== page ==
And Morgan Stanley financial advisers have been responding to client questions about cannabis on a case-by-case basis, a source familiar with the matter said, which has allowed for investments in some Canadian-listed cannabis stocks.
Like other firms, it has been monitoring the evolving legal and regulatory landscape when it comes to cannabis and cannabis-related companies and investments, this person said. Morgan Stanley advisers can make those investments for clients if the request comes unsolicited from the client or comes as an adviser recommendation that has been preapproved by the firm.
Expanding investment community
Most public US cannabis companies, like MedMen Enterprises or Curaleaf, are listed on the Canadian Securities Exchange — a secondary exchange in Canada with less stringent rules than the TSX, for instance — and traded over-the-counter in the US.
Some of the bigger Canadian names are listed on US major exchanges, including Tilray, Canopy Growth, and Aurora Cannabis. Discount brokerages, like TD Ameritrade, offer these names on their platform, and you can also purchase shares on stock-trading apps like Robinhood.
Many cannabis stocks are thinly traded and highly volatile. They’re dominated by retail investors because of the difficulty institutions have in accessing most of these stocks and the levels of risk that the not-quite-yet-legal sector presents.
Financial institutions and advisers “should take notice” given the cannabis industry’s size and growth estimates, wrote Greg O’Gara, a senior research analyst in the research firm Aite Group’s wealth-management practice, in a report earlier this month.
“Over the last few years, the investment community has expanded to include single-family offices, institutions, asset management firms, and significant corporate entities,” he wrote, pointing to the asset-management giants BlackRock and Vanguard now holding the largest percentage stakes in Innovative Industrial Properties, a California-based company listed on the New York Stock Exchange that buys real estate focused on cannabis-related business.
But O’Gara said in an interview he believed it would ultimately take the passage of a federal legalization law for the largest financial-services firms to fully embrace cannabis investments on behalf of clients.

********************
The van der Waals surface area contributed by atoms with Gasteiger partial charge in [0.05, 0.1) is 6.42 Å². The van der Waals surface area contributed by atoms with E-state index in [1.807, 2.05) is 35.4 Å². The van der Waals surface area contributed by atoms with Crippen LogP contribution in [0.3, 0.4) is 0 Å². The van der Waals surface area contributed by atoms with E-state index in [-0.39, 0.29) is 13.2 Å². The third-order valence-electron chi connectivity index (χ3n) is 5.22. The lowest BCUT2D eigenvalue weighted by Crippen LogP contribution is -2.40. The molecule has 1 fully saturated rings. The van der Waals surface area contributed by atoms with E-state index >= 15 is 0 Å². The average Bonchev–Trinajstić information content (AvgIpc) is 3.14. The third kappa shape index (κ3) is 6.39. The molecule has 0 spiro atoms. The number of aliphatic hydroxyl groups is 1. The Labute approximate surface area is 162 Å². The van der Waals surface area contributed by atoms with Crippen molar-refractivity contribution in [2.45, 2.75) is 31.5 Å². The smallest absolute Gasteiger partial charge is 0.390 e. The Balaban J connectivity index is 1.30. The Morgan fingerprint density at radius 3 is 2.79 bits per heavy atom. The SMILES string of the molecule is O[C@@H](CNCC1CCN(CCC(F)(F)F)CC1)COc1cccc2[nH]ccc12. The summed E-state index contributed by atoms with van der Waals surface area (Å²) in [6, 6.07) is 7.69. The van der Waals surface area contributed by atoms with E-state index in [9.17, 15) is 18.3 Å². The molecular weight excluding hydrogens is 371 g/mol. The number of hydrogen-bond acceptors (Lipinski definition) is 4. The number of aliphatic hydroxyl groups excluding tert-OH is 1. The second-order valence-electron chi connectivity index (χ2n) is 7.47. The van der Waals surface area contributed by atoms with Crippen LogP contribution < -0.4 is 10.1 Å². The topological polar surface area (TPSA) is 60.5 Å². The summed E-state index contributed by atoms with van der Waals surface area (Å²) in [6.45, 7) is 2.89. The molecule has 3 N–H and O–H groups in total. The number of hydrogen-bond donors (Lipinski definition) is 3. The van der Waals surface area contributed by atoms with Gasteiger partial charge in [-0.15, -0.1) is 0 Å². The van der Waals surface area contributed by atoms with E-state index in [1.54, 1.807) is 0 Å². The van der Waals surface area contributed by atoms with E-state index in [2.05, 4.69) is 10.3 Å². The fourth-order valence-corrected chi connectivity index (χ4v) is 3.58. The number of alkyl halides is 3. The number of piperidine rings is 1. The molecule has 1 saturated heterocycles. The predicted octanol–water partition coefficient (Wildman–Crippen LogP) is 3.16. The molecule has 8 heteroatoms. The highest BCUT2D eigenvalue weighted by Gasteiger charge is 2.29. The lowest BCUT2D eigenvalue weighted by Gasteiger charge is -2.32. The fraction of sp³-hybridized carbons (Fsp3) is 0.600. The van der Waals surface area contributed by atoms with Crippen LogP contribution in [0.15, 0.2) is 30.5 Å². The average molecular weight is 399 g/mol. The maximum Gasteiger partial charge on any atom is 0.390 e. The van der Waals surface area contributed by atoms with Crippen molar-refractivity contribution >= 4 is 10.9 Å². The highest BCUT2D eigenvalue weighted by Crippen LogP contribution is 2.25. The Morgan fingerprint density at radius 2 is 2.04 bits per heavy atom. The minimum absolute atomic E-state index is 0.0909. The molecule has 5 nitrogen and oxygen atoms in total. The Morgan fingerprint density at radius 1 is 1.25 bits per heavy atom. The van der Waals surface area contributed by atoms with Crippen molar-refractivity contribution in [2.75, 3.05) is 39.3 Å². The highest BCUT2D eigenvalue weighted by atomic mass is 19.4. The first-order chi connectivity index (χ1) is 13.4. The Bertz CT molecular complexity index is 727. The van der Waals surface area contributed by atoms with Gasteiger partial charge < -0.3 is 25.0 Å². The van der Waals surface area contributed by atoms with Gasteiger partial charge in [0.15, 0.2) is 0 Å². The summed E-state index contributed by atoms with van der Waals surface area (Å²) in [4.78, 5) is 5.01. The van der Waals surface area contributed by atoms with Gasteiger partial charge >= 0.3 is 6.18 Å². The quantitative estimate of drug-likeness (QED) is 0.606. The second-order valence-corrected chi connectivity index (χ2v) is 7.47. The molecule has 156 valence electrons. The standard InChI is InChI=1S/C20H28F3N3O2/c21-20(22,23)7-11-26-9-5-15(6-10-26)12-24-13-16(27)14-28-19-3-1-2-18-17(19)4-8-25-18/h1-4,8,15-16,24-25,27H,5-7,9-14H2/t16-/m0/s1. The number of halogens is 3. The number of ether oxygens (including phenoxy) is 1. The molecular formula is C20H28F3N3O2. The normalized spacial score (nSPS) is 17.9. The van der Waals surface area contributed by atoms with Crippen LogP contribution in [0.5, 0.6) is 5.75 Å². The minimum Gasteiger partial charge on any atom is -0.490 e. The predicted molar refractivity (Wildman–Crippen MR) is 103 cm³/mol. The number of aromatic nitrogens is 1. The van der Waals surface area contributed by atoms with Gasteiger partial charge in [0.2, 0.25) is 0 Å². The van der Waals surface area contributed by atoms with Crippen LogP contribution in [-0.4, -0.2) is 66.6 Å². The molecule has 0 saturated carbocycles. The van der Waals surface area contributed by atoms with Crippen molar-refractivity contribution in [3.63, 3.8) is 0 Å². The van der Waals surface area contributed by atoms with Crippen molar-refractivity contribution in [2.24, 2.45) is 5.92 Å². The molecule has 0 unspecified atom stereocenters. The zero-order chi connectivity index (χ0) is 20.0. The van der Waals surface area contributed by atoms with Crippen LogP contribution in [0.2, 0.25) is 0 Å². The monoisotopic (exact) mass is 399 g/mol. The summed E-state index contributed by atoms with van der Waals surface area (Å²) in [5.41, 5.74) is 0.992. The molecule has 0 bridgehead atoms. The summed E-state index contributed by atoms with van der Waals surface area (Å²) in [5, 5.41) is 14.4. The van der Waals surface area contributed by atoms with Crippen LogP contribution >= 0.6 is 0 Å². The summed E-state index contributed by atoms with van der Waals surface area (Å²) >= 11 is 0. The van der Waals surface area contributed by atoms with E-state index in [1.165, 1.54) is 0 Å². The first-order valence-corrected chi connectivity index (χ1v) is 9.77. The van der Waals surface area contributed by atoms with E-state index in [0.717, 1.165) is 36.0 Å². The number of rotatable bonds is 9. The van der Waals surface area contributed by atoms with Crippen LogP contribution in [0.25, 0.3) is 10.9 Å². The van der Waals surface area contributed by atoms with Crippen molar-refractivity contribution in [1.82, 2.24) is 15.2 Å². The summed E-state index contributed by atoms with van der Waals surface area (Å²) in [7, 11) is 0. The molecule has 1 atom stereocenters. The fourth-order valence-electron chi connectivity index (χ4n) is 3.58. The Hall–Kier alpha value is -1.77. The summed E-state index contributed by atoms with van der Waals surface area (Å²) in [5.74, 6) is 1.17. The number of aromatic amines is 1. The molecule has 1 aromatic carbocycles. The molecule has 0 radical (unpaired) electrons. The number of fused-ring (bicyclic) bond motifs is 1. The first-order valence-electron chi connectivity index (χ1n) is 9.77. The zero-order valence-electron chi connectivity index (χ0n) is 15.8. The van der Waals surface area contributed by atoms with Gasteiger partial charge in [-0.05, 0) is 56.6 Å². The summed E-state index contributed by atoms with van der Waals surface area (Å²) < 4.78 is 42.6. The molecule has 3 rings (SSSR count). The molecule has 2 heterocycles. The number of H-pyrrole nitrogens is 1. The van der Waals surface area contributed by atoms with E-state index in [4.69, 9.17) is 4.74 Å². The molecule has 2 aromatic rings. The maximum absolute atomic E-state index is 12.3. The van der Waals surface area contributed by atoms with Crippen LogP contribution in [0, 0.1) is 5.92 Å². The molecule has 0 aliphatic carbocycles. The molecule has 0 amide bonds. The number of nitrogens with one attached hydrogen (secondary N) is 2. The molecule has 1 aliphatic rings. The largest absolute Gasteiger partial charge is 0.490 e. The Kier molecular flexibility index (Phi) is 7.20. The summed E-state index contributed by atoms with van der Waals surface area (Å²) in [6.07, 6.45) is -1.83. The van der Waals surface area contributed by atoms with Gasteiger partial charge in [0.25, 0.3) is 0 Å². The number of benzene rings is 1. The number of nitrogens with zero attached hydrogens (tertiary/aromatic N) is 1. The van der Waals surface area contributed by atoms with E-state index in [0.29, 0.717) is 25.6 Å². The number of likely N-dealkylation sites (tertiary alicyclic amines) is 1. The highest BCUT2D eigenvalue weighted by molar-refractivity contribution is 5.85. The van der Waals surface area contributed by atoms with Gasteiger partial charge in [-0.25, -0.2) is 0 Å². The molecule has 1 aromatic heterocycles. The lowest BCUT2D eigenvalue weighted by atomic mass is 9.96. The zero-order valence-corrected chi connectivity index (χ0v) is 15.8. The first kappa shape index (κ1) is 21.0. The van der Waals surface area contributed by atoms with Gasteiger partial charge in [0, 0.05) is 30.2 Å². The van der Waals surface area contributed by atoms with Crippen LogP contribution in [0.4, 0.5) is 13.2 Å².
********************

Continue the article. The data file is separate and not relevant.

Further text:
Still, it’s clear that many investors want in. Three-quarters of high-net-worth retail investors in the US and Canada indicated they want to invest in cannabis companies despite the recent headwinds in the sector, according to a recent survey of 660 investors conducted by FTI Consulting for the cannabis company ManifestSeven.
Wall Street’s largest banks are starting to figure out how to develop relationships within the nascent — but expanding — industry in a bid for first-mover advantage if or when US federal law prompts the market to open up. JPMorgan and Goldman Sachs have helped existing clients with cannabis-related deals, though their clients don’t sell or cultivate THC themselves.
Congress is working on legislation to facilitate banking access to the burgeoning industry. But the SAFE Banking Act — which recently passed the House and faces an uphill battle in the Senate — does not apply to broader capital-markets activity like investment banking or custodian services as written.
It’s confined, rather, to simple commercial banking transactions like opening checking accounts and credit lines for cannabis companies in states where recreational use is legal.
Like many emerging industries, volatility has plagued the cannabis industry in both the US and Canada. US cannabis companies like MedMen have recently pulled out of near billion-dollar deals. And Curaleaf, the largest cannabis company in the US by revenue, said it was forced to reprice a deal “due to changes in market conditions” last week.
Regulatory uncertainty, spurred by the US vaping crisis in recent months, has sent many of the large stocks in the space down 52-week lows.
The sector has also suffered from severe capital markets constraints, lower-than-expected revenue from retail sales in Canada and large states like California, and what some experts say is the slowed progress of US legalization.